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Mariners 8, White Sox 4: A Tale of Two Teams

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Hopefully the White Sox will not return home to a bleak house in Thursday’s opener

MLB: Chicago White Sox at Seattle Mariners
There was a murder committed on Wednesday, and it was Matt Foster, by manager Tony La Russa.
Joe Nicholson-USA TODAY Sports

“It was the best of times, it was the worst of times.”

Charles Dickens probably wasn’t a huge baseball fan, considering he died just a year after the sport was “created” in 1869, but his words still ring true, especially about Wednesday afternoon’s White Sox game against the Seattle Mariners.

The Sox had high hopes of leaving the Pacific Northwest with a winning record. Unfortunately, those hopes were crushed in just one inning. White Sox starter Dallas Keuchel went five innings with four hits, three earned runs, three walks, and three strikeouts. Although a much-improved start from his season debut against the Angels, he still had a hard time finding the strike zone in the first two innings – throwing more than 40 pitches.

Keuchel found his groove after giving up one run in the third inning, and looked like the Dallas of yesteryear. The team was looking good with a 4-1 lead — until the sixth inning when Keuchel, again, ran into a bit of trouble. After a throwing error by Adam Eaton (his third of the season, mind you), Keuchel would be replaced by Matt Foster with two Mariners in scoring position and no outs.

Without any interruption from Tony La Russa, Foster thew 34 pitched and allowed seven runs (five earned), on five hits to give Seattle an 8-4 lead heading into the seventh.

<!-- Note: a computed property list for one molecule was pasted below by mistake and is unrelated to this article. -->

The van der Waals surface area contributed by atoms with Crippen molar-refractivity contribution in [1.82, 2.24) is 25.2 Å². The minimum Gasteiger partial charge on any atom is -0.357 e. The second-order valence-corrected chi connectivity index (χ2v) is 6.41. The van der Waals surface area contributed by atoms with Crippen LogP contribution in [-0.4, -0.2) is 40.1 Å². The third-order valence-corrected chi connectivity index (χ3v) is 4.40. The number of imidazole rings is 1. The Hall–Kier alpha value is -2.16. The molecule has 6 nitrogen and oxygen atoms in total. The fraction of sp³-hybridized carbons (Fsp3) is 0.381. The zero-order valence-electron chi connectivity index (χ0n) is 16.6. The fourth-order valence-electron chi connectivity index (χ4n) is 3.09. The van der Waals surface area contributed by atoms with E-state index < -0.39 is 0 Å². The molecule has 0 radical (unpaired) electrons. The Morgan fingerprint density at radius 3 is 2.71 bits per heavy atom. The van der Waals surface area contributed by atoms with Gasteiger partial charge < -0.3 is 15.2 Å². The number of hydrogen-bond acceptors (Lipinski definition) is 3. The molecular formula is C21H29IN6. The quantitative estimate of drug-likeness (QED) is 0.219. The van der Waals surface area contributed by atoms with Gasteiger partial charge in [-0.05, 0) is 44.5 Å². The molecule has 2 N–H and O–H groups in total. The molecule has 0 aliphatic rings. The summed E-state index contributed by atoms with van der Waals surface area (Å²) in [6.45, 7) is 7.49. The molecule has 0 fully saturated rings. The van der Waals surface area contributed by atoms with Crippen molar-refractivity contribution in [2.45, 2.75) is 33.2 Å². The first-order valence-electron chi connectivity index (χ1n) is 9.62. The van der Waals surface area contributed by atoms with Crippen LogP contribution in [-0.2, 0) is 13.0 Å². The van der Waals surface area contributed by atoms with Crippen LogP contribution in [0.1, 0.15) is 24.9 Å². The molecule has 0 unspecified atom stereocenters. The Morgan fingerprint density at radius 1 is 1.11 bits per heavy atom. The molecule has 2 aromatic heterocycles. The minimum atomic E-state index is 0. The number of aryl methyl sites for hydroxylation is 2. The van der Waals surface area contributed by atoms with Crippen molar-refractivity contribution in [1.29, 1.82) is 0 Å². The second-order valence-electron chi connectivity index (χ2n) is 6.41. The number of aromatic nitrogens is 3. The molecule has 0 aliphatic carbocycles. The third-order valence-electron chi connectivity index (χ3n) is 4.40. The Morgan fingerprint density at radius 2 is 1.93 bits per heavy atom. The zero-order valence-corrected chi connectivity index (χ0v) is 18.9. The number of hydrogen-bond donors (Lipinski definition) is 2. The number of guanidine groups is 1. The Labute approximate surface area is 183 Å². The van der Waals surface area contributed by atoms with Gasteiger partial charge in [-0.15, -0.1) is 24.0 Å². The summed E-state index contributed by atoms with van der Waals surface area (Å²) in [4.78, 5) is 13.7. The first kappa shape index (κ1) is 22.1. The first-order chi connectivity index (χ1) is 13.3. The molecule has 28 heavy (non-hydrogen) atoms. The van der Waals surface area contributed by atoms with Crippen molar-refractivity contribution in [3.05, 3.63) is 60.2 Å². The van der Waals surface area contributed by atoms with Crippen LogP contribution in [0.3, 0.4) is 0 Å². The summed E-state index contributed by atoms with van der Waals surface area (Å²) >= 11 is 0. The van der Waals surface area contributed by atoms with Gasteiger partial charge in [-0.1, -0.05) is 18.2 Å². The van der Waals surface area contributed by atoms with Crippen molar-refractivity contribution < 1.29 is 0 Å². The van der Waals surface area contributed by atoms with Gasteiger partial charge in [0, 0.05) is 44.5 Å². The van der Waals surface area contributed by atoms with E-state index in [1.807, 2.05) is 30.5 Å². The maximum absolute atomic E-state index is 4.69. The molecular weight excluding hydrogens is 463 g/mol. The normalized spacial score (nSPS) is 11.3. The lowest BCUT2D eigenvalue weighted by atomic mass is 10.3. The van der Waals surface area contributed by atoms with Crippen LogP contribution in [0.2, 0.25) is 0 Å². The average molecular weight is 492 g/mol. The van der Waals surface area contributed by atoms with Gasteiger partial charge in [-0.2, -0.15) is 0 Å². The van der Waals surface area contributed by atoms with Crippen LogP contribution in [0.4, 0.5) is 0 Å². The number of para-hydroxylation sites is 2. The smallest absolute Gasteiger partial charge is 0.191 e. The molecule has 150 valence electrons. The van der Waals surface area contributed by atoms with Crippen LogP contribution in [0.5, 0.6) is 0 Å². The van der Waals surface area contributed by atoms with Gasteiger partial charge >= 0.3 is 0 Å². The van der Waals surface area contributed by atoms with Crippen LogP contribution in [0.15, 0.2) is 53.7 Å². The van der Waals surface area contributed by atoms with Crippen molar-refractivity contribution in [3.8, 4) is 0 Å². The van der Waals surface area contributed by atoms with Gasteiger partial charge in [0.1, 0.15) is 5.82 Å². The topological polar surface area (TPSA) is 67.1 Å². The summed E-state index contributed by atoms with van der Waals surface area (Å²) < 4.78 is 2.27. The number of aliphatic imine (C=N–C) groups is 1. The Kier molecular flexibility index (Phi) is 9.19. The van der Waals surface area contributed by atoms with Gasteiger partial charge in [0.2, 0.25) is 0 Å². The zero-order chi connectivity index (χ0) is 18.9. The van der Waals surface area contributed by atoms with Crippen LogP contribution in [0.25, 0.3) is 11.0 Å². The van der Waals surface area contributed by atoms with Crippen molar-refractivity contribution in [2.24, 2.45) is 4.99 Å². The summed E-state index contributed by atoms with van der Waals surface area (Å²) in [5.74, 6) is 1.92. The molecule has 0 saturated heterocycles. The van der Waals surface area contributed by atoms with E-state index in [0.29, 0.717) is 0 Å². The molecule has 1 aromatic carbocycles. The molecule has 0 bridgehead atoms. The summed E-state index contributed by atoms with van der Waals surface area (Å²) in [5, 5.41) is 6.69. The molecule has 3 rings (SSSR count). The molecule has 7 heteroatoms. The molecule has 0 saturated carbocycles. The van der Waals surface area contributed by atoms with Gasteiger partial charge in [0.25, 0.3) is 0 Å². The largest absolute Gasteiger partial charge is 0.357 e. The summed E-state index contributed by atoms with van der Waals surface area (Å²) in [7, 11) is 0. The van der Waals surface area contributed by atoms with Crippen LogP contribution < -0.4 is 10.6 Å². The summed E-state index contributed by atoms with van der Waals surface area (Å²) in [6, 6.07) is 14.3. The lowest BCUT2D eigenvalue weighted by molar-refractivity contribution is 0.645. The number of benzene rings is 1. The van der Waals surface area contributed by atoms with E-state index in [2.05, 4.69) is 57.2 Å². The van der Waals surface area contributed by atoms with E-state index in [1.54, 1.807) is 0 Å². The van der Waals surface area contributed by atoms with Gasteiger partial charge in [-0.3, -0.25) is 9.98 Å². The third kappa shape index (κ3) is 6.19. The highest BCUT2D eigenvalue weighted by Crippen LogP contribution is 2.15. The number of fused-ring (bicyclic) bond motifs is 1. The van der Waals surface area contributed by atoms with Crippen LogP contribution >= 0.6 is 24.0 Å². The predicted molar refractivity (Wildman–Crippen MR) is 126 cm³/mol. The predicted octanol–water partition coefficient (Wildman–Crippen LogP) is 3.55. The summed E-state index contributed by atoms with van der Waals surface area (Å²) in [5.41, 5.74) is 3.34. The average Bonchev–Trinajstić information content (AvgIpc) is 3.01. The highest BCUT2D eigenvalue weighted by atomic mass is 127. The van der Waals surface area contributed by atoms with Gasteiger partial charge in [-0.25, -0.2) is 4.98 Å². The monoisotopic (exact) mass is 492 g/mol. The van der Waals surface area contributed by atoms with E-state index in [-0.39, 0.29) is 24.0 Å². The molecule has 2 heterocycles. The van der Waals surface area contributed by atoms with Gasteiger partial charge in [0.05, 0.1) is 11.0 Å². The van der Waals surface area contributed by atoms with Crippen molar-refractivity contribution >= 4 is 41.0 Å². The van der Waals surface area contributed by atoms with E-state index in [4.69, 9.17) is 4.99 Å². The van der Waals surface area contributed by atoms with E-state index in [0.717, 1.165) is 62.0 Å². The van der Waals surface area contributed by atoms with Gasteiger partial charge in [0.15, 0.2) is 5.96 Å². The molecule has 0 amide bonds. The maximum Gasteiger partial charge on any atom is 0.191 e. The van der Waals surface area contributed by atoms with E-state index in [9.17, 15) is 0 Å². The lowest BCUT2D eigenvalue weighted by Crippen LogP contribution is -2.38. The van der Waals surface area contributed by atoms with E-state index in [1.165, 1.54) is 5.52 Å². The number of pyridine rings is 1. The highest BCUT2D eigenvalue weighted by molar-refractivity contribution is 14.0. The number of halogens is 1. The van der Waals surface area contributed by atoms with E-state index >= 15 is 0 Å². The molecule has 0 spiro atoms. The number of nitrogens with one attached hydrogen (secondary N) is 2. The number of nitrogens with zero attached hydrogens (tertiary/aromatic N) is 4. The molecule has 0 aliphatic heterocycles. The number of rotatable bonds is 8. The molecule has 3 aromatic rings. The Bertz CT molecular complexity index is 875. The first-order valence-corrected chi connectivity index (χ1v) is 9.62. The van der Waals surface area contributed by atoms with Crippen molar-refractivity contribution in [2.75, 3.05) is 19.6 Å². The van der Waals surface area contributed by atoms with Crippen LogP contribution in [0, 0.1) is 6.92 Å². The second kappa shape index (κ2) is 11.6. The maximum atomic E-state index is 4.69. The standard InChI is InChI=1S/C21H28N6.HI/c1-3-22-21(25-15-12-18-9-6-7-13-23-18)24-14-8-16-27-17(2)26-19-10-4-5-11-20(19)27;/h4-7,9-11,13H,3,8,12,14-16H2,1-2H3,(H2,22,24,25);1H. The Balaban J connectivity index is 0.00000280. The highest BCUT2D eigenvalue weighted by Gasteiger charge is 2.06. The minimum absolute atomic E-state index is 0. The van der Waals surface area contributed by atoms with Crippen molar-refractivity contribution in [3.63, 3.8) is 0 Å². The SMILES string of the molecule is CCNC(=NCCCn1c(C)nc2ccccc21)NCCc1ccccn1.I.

La Russa told the press after the game “I did a really lousy job of managing that [sixth] inning” and that there was “no excuse” for leaving in Foster that long.

It’s safe to say La Russa’s bullpen management has been all over the place the first week of the season. José Ruiz, Aaron Bummer, and Liam Hendricks kept the Mariners quiet for the rest of the game.

But the White Sox offense couldn’t come back. There were no late-inning heroics for a team that enjoyed so many last season. After scoring three runs in the fifth and one run in the sixth, the team drew blanks. José Abreu, Zack Collins, Luis Robert, Danny Mendick, Nick Madrigal, and Andrew Vaughn would all tally a hit. Yasmani Grandal and Mendick would each get an RBI (well done Mendick, in his first game up this year) and Collins drove in two.

The injuries also keep rolling in — Billy Hamilton left today’s game with a hamstring injury. Hamilton had a strong start to the season, so losing an extra outfielder when the team is already down two does not bode well for the Sox. This will most likely give Vaughn more outfield playing time. And depending on the extent of Hamilton’s injury, Adam Engel will most likely be thrust into the action as soon as he returns from the IL.

This loss is an odd one because this is a game that definitely could have been won. It falls on the shoulders of La Russa, and he’d be the first to admit that. The most frustrating factor in losses like this one is that when something goes right for the South Siders, there is most definitely something that goes wrong.

So yes, Charles Dickens, the beginning of this season has been the best of times, and the worst of times. It has certainly been a tale of two teams.